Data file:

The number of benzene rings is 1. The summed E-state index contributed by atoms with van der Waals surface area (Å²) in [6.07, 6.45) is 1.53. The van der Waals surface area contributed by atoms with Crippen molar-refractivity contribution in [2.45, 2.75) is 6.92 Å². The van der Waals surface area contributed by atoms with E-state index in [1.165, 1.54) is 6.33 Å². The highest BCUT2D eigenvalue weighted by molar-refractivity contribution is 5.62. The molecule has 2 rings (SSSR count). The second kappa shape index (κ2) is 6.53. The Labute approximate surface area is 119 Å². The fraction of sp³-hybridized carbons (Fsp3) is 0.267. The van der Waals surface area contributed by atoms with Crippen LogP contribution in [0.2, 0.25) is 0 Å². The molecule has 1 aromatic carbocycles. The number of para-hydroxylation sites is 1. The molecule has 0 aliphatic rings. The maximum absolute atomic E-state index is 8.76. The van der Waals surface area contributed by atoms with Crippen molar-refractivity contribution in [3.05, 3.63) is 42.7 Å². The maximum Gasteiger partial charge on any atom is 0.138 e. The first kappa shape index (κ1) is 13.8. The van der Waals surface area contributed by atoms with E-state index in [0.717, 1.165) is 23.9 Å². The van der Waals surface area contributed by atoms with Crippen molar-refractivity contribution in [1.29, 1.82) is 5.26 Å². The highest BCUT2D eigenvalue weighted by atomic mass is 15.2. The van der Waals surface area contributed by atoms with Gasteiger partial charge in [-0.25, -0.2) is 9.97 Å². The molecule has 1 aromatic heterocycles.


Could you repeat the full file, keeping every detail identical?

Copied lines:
The number of benzene rings is 1. The summed E-state index contributed by atoms with van der Waals surface area (Å²) in [6.07, 6.45) is 1.53. The van der Waals surface area contributed by atoms with Crippen molar-refractivity contribution in [2.45, 2.75) is 6.92 Å². The van der Waals surface area contributed by atoms with E-state index in [1.165, 1.54) is 6.33 Å². The highest BCUT2D eigenvalue weighted by molar-refractivity contribution is 5.62. The molecule has 2 rings (SSSR count). The second kappa shape index (κ2) is 6.53. The Labute approximate surface area is 119 Å². The fraction of sp³-hybridized carbons (Fsp3) is 0.267. The van der Waals surface area contributed by atoms with Crippen LogP contribution in [0.2, 0.25) is 0 Å². The molecule has 1 aromatic carbocycles. The number of para-hydroxylation sites is 1. The molecule has 0 aliphatic rings. The maximum absolute atomic E-state index is 8.76. The van der Waals surface area contributed by atoms with Crippen molar-refractivity contribution in [3.05, 3.63) is 42.7 Å². The maximum Gasteiger partial charge on any atom is 0.138 e. The first kappa shape index (κ1) is 13.8. The van der Waals surface area contributed by atoms with E-state index in [0.717, 1.165) is 23.9 Å². The van der Waals surface area contributed by atoms with Crippen molar-refractivity contribution in [1.29, 1.82) is 5.26 Å². The highest BCUT2D eigenvalue weighted by atomic mass is 15.2. The van der Waals surface area contributed by atoms with Gasteiger partial charge in [-0.25, -0.2) is 9.97 Å². The molecule has 1 aromatic heterocycles.